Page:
Advertisement
HomeCollectionsBiologist
IN THE NEWS

Biologist

FEATURED ARTICLES
NEWS
By Jacques Kelly and The Baltimore Sun | September 13, 2014
Philip Filner, a retired molecular biologist and community activist who helped preserve a wooded and wetland tract in Owings Mills, died of pancreatic cancer Sept. 6 at his Lutherville home. He was 75. Born in Philadelphia, he was the son of Samuel Filner, an artist and illustrator, and Lily Cohen Filner, a homemaker. He was raised in Queens, N.Y., and was a 1956 graduate of Stuyvesant High School. As a young man, he delivered meats for a kosher butcher and worked as a city parks recreation worker and a darkroom assistant for a photographer.
ARTICLES BY DATE
NEWS
By Jacques Kelly and The Baltimore Sun | September 13, 2014
Philip Filner, a retired molecular biologist and community activist who helped preserve a wooded and wetland tract in Owings Mills, died of pancreatic cancer Sept. 6 at his Lutherville home. He was 75. Born in Philadelphia, he was the son of Samuel Filner, an artist and illustrator, and Lily Cohen Filner, a homemaker. He was raised in Queens, N.Y., and was a 1956 graduate of Stuyvesant High School. As a young man, he delivered meats for a kosher butcher and worked as a city parks recreation worker and a darkroom assistant for a photographer.
Advertisement
NEWS
May 4, 2005
Elizabeth R. Garrett, a homemaker and former teacher and biologist, died of a stroke Saturday at the Charlestown Retirement Community, where she had lived for the past 12 years. The former Catonsville resident was 90. Born Elizabeth O. Rausch, she was raised in West Baltimore. She was a 1932 graduate of Western High School and earned a bachelor's degree from Goucher College. Mrs. Garrett worked in the 1930s and 1940s as a biologist and did cancer research at Johns Hopkins Hospital. She was later a teacher for the Baltimore County school system, instructing homebound children who had long-term illnesses.
FEATURES
By Sean Welsh, The Baltimore Sun | March 10, 2014
Biologists from Maryland's Department of Natural Resources got to hold some cute bear cubs Monday. But it was more than just an opportunity to see the state's wildlife up close. DNR's Wildlife and Heritage Service used the winter check-up to "keep an eye on the size and health of Maryland's bruin population," said DNR spokeswoman Candus Thomson . Staff ventured into the woods Monday, while sows and bears were still located in their dens, Thomson said. The exercise allowed biologists "to change the batteries in radio collars worn by some sows and tag the new cubs with microchips, so they can be scanned in subsequent years without disturbing their hibernation.
NEWS
BY A SUN STAFF WRITER | August 2, 1996
A marine biologist for the National Aquarium in Baltimore searched Rock Creek in northern Anne Arundel County and parts of the Patapsco River but found no trace of Chessie, the manatee who first wandered into the Chesapeake Bay in 1994.The search was prompted by reports from two people who said they had seen the 10-foot-long, 1,500-pound sea cow in the creek Monday, said biologist David Schofield, who flew over the area in a Department of Natural Resources helicopter with a DNR police officer and a video photographer.
NEWS
March 13, 1991
A molecular biologist testified in the rape trial of Willie Lee Small on Monday that lab tests showed that DNA taken from Small's blood matched DNA extracted from semen stains on the victim's underwear.Dr. Charlotte Word, of the Germantown testing facility Cellmark, testified that the probability of another person with a DNA profile matching Small was about 1 in 360,000.The biologist explained to the Circuit Court jury the process by which they take an individual's DNA, the cellular material that determines an individual's genetic makeup, and prepare it for identification purposes in criminal investigations.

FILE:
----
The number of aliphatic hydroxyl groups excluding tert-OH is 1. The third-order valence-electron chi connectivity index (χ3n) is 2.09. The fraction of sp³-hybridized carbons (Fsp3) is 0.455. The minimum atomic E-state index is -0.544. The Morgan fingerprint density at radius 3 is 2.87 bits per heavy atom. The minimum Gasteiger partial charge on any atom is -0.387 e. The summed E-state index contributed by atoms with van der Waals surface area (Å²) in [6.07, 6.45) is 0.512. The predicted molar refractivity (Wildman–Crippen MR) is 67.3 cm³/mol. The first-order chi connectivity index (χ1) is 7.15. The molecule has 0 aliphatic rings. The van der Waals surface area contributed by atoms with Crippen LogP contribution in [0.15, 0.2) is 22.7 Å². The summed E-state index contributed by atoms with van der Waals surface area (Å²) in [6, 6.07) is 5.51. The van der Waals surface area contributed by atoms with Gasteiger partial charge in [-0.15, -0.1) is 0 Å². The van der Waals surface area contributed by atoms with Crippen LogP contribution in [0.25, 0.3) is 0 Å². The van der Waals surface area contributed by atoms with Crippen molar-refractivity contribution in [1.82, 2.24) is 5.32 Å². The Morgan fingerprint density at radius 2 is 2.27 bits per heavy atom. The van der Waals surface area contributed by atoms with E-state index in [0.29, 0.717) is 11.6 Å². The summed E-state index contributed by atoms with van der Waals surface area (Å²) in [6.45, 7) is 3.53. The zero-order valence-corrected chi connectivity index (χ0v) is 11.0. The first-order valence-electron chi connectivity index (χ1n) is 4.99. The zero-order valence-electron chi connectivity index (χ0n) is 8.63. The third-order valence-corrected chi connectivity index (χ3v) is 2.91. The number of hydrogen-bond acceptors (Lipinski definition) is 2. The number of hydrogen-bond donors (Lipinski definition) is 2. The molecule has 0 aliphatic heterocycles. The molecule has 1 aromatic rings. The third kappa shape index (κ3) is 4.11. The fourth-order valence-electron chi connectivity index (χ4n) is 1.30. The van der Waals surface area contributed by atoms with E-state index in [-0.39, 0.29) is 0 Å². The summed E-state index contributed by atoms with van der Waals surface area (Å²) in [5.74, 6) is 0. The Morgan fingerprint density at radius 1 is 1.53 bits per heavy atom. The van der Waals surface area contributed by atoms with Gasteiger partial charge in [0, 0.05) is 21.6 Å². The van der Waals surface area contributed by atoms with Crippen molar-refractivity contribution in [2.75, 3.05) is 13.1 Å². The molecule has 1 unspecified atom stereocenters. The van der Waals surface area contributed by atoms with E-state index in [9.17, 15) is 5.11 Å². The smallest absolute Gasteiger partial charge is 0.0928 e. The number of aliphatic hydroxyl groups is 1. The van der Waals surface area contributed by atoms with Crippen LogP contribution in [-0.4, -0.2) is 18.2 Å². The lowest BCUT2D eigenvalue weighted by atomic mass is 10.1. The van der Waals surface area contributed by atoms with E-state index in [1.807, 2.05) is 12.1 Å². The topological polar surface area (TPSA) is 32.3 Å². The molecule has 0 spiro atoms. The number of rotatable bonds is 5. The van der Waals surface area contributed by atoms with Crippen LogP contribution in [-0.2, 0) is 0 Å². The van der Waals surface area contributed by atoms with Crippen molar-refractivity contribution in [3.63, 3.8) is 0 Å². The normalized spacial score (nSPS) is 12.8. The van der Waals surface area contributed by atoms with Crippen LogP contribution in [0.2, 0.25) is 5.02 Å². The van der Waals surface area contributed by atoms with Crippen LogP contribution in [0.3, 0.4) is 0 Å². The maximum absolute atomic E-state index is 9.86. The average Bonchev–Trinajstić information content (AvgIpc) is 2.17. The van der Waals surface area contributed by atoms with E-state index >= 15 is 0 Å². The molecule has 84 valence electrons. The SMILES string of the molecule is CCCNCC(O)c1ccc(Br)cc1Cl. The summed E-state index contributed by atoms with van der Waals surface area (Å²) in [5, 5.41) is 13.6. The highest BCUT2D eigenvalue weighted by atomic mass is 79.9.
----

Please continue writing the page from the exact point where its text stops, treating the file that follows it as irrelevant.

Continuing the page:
HEALTH
By Arthur Hirsch, The Baltimore Sun | February 15, 2013
As the Baltimore Ravens' march to victory in Super Bowl XLVII defied the common wisdom of the sports world, so, too, has an examination of the genetics of their winged namesakes in the western United States led one local biologist to evidence he says defies the common wisdom of his field. Kevin Omland, an evolutionary biologist at the University of Maryland, Baltimore County, said he's the department's "mascot biologist. " It happens that he teaches at a university in Baltimore County and has studied both the raven and the Baltimore oriole, although not from homegrown rooting interest.
NEWS
January 29, 2003
An article yesterday on the proposed Intercounty Connector in Montgomery County gave an incomplete account of the views of state biologist Charles R. Gougeon. Gougeon says that while some Maryland trout fisheries have survived highway construction, he believes building the ICC would likely reduce the brown trout population in the Paint Branch stream.
NEWS
November 19, 1993
Spotted owls have a friend in Washington.Jack Ward Thomas, the U.S. Forest Service biologist who led the studies that produced a policy of reducing timber harvests in national forests to save the bird in the Pacific Northwest, was named to head the agency. Mr. Thomas is the first biologist to get the top job in the agency, which is within the Agriculture Department. He replaces a Reagan appointee, Dale Robertson, whom the Clinton administration forced out.The appointment suggests a serious approach to conservation.
NEWS
By NEW YORK TIMES NEWS SERVICE | December 17, 2000
NEW YORK - An early-morning boater discovered the carcass of a finback whale floating in the ship channel between Brooklyn and Staten Island earlier this month, officials said. A biologist who examined the carcass said the whale, a young female, had apparently collided with a vessel. The biologist, Robert Di Giovanni, a senior scientist at the Riverhead Foundation for Marine Research and Preservation on Long Island, said the whale had a large abrasion and several broken ribs and broken vertebrae.